The Relations between Psychological Flexibility Fatigue and Sleep Disturbance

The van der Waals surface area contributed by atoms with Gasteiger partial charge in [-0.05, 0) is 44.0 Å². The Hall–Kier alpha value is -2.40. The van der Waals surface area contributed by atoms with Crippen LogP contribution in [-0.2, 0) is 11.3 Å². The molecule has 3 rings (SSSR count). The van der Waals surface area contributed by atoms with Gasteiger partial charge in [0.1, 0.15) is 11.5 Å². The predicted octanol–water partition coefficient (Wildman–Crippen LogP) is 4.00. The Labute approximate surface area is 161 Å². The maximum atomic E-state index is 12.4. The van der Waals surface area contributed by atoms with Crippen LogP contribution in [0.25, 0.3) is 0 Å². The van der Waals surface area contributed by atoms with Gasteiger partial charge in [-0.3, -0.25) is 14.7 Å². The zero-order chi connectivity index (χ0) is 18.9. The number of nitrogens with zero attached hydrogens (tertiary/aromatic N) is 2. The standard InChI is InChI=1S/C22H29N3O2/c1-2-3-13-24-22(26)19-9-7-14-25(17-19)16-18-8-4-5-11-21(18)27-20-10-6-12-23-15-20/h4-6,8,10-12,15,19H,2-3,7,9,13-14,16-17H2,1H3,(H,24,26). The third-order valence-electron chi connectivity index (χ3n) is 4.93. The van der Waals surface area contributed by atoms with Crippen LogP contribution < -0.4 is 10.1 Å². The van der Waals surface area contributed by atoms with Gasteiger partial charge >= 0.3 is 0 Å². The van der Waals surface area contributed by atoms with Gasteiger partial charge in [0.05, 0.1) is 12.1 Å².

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Objective: Fatigue is a common, disabling problem which usually co-occurs with sleep disturbance. Psychological flexibility (PF) could have a positive role in sleep disturbance and fatigue. This cross-sectional study examined this role and whether there are indications for a mediating effect of sleep disturbance in the relation between psychological flexibility and fatigue. Methods: Participants (N=339) completed an online survey, measuring psychological flexibility with The Flexibiliteits Index Test (FIT-60), fatigue using the energy scale of The Rand Short Form 36 (SF-36) and sleep disturbance using Insomnia Severity Index (ISI). These associations were examined with regression analysis. Results: People who have low PF and more severe sleep problems reported more fatigue. For high levels of sleep disturbance, the association between PF and fatigue was low. For people with low PF, there was not a strong relationship between sleep disturbance and fatigue but for people with high PF, this association was stronger. The components acceptance, being present, values and committed action had the strongest associations with fatigue. There was a negative correlation between PF and sleep disturbance, and a positive correlation between sleep disturbance and fatigue consistent with other studies. PF and fatigue were negatively correlated and sleep disturbance mediated this relationship. Discussion: The findings tentatively suggest that improving psychological flexibility might have an impact on fatigue but this requires further research on causality. It is also worth trying to treat sleep disturbances in addition to improving PF, because it may be more beneficial to reduce fatigue.